Analysis: U.S. hopes COVID vaccine boosters will decrease not just deaths, but virus spread
CHICAGO, Sept 15 (Reuters) - U.S. officials preparing to roll out COVID-19 booster shots in the face of waning vaccine protection and surging hospitalizations and deaths caused by the highly contagious Delta variant are hoping boosters might prevent mild cases as well.
In theory, that could reduce virus transmission - a goal officials have been less explicit about - and hasten America's recovery.
“It is not the primary reason (for boosters), but it could actually be a very positive offshoot," Dr. Anthony Fauci, one of the Biden Administration's COVID-19 advisers and the nation’s top infectious disease doctor told Reuters.
The main reason for boosters, Fauci said in a telephone interview, is to reverse the trend of rising "breakthrough" infections among people who are fully vaccinated, a point that many experts dispute.
Available data has shown that most severe breakthrough cases have occurred in people over 65 or among those who are immunocompromised. That latter group is already recommended for a third dose.
Dr. Larry Corey, a virologist at Seattle's Fred Hutchinson Cancer Center who is overseeing the U.S.-government backed COVID-19 vaccine trials, is a proponent of using booster doses to bolster antibody levels enough to prevent infection.
"If you don't get infected, you're not going to transmit it to others, and we will more effectively abort the epidemic, and that has economic benefits," Corey said.
The problem there, many experts point out, is that there is scant scientific evidence showing that boosters will in fact prevent infections and transmission.
Some government studies have shown that when infected with the Delta variant, fully vaccinated people can transmit the virus, mostly to unvaccinated people.
"If you take a look at the evidence from the United States, it is very clear that protection against infection and mildly to moderately symptomatic disease is diminishing," Fauci said.
It is happening among many of the U.S. study populations – including a recent study of 600,000 COVID-19 cases in 13 states and large cities. “Not dramatically, but enough," he said.
'WHAT'S THE GOAL?'
While some 63% of eligible people in the United States are fully vaccinated, the Delta variant has caused a surge in the deadly disease among the unvaccinated.
The two most widely used vaccines in the United States – those based on messenger RNA (mRNA) technology made by Pfizer Inc (PFE.N) with BioNTech SE and Moderna Inc (MRNA.O) – are highly effective but less so against Delta. Cases are rising among the vaccinated - including some that result in hospitalization and death.
The U.S. Food and Drug Administration will release data on a possible booster shot on Wednesday morning ahead of a Friday meeting of its vaccine advisory panel. It will include a briefing on the impact of boosters in Israel, where the government has closely tracked recipients of the Pfizer/BioNTech shot.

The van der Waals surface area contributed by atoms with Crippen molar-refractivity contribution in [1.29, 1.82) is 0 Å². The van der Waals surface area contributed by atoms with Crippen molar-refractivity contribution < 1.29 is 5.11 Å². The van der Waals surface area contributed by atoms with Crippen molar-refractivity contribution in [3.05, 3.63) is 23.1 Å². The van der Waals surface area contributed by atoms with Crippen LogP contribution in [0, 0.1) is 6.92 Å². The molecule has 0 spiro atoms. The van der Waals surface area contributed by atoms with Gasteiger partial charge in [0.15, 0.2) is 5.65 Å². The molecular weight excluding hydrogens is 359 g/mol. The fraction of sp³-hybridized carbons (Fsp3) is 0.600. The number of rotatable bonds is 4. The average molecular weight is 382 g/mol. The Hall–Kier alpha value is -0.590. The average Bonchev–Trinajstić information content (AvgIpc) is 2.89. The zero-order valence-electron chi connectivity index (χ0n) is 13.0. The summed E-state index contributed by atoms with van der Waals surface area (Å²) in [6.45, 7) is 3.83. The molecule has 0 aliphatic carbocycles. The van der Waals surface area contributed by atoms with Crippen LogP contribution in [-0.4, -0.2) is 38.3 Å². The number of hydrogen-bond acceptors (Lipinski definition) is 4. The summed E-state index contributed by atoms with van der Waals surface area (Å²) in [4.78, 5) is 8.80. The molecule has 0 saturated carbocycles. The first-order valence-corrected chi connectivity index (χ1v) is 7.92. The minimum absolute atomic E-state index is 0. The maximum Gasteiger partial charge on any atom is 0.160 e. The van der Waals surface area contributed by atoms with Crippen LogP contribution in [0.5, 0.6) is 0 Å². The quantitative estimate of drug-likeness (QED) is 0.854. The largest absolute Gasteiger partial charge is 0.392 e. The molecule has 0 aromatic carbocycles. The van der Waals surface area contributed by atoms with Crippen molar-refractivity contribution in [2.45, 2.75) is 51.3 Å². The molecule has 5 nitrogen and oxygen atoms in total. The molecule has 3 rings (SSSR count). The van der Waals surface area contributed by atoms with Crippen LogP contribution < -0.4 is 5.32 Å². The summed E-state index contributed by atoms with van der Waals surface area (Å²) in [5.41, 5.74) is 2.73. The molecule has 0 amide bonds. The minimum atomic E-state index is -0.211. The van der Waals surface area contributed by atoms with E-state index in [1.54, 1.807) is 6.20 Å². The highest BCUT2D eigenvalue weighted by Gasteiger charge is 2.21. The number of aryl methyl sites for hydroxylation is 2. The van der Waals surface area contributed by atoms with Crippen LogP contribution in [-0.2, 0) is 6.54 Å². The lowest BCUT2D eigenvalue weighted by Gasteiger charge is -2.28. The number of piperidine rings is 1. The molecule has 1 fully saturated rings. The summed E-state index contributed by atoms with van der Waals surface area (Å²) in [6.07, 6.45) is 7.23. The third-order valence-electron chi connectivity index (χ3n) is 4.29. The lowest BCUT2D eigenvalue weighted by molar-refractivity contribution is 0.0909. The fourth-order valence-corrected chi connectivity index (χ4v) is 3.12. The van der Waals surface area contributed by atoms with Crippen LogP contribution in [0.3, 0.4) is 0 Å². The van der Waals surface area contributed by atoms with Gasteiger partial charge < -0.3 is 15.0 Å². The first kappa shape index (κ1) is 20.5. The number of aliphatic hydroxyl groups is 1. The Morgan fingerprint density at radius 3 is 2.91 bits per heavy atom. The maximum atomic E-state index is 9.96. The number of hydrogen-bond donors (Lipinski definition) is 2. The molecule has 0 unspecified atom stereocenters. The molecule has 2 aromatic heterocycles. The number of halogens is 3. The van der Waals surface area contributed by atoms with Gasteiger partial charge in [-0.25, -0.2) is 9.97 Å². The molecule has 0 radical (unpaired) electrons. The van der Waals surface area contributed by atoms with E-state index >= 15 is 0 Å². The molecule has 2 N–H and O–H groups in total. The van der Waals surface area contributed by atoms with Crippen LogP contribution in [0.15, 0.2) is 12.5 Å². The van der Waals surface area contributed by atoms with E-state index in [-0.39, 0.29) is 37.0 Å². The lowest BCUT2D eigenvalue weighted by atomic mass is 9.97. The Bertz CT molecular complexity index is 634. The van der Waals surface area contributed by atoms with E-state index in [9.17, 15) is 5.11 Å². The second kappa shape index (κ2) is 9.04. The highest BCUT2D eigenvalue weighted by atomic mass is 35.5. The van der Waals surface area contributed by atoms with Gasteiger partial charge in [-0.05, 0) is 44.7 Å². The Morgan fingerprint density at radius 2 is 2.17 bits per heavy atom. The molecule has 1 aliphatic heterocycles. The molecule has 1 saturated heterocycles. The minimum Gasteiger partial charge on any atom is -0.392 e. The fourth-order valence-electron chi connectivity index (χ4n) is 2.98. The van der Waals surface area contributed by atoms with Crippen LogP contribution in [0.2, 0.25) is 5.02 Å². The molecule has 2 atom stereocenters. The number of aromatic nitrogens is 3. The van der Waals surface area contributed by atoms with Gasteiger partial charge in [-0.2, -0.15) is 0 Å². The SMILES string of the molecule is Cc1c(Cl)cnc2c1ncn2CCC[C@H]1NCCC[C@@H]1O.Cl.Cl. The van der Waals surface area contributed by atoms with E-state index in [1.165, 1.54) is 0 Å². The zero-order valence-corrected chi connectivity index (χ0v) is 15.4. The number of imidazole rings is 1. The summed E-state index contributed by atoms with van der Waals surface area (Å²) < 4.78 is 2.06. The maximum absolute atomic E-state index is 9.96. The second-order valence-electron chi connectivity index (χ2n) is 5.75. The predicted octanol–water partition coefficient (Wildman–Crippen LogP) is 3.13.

During weekly White House COVID-19 briefings, U.S. Centers for Disease Control and Prevention (CDC) Director Dr. Rochelle Walensky, White House COVID-19 Response Coordinator Jeffrey Zients and Fauci have expressed concern that waning immunity against mild, symptomatic COVID-19 could lead to reduced protection against severe disease, hospitalization and death, pointing to data from Israel.
Other countries that have started or are planning booster programs, including Israel - and in the U.K. for people over 50 - have been more frank about the goal to reduce transmission.
Debate over booster doses in the United States has become a sore point for virologists, who largely remain unconvinced that the vaccines are losing their ability to prevent severe disease and hospitalization.
This week, an article in the journal Lancet by two departing FDA vaccine experts and senior scientists at the World Health Organization, challenged the rationale for booster doses, saying more evidence is needed to justify their widespread use and that most cases of COVID-19 are spread by the unvaccinated.
Dr. Paul Offit, an infectious disease expert at the University of Pennsylvania and a member of the FDA' vaccine advisory panel, is unconvinced by arguments that boosters are needed just yet.
“The question is, what's the goal? If the goal of the third dose is to enhance protection against serious illness, there's no evidence that that's a problem," Offit said. If the goal is to increase levels of neutralizing antibodies with the aim of decreasing asymptomatic or mild cases, “then we should see those data.”
Corey said the bar for proving a vaccine prevents disease transmission is high.
"Is there proof today? No, but there is every reason to believe that this is possible, and may be beneficial," he said.
Fauci, however, said Israeli data shows that since the booster campaign started, the country has started seeing a decline in the virus’ reproduction number, which represents how many other people a person will COVID-19 is likely to infect. The more immunity in a population, the lower the reproduction number.
Fauci said he is confounded by arguments from vaccine experts that boosters are only needed when vaccines stop preventing severe disease, hospitalization and death.
“What is the magic, mystical issue about hospitalization? I don’t understand that," he said. "What we’re really saying is we don’t care about anything except keeping people out of the hospital. Really? You’re kidding.”
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